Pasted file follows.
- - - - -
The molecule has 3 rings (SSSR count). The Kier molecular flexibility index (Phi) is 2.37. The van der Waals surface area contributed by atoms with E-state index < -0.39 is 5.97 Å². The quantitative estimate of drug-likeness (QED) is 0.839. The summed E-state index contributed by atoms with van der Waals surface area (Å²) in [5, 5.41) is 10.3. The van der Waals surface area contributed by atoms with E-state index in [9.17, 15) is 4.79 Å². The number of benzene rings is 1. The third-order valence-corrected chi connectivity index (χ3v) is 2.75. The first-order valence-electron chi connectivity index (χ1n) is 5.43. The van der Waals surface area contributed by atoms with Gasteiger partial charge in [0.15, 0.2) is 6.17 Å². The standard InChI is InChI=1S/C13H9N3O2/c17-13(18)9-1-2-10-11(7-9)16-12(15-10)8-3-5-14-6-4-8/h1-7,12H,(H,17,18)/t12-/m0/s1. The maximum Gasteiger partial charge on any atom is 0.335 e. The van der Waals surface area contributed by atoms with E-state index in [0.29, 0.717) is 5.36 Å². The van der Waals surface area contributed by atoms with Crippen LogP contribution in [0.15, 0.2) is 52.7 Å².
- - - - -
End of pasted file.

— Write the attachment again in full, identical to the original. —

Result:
The molecule has 3 rings (SSSR count). The Kier molecular flexibility index (Phi) is 2.37. The van der Waals surface area contributed by atoms with E-state index < -0.39 is 5.97 Å². The quantitative estimate of drug-likeness (QED) is 0.839. The summed E-state index contributed by atoms with van der Waals surface area (Å²) in [5, 5.41) is 10.3. The van der Waals surface area contributed by atoms with E-state index in [9.17, 15) is 4.79 Å². The number of benzene rings is 1. The third-order valence-corrected chi connectivity index (χ3v) is 2.75. The first-order valence-electron chi connectivity index (χ1n) is 5.43. The van der Waals surface area contributed by atoms with Gasteiger partial charge in [0.15, 0.2) is 6.17 Å². The standard InChI is InChI=1S/C13H9N3O2/c17-13(18)9-1-2-10-11(7-9)16-12(15-10)8-3-5-14-6-4-8/h1-7,12H,(H,17,18)/t12-/m0/s1. The maximum Gasteiger partial charge on any atom is 0.335 e. The van der Waals surface area contributed by atoms with E-state index in [0.29, 0.717) is 5.36 Å². The van der Waals surface area contributed by atoms with Crippen LogP contribution in [0.15, 0.2) is 52.7 Å².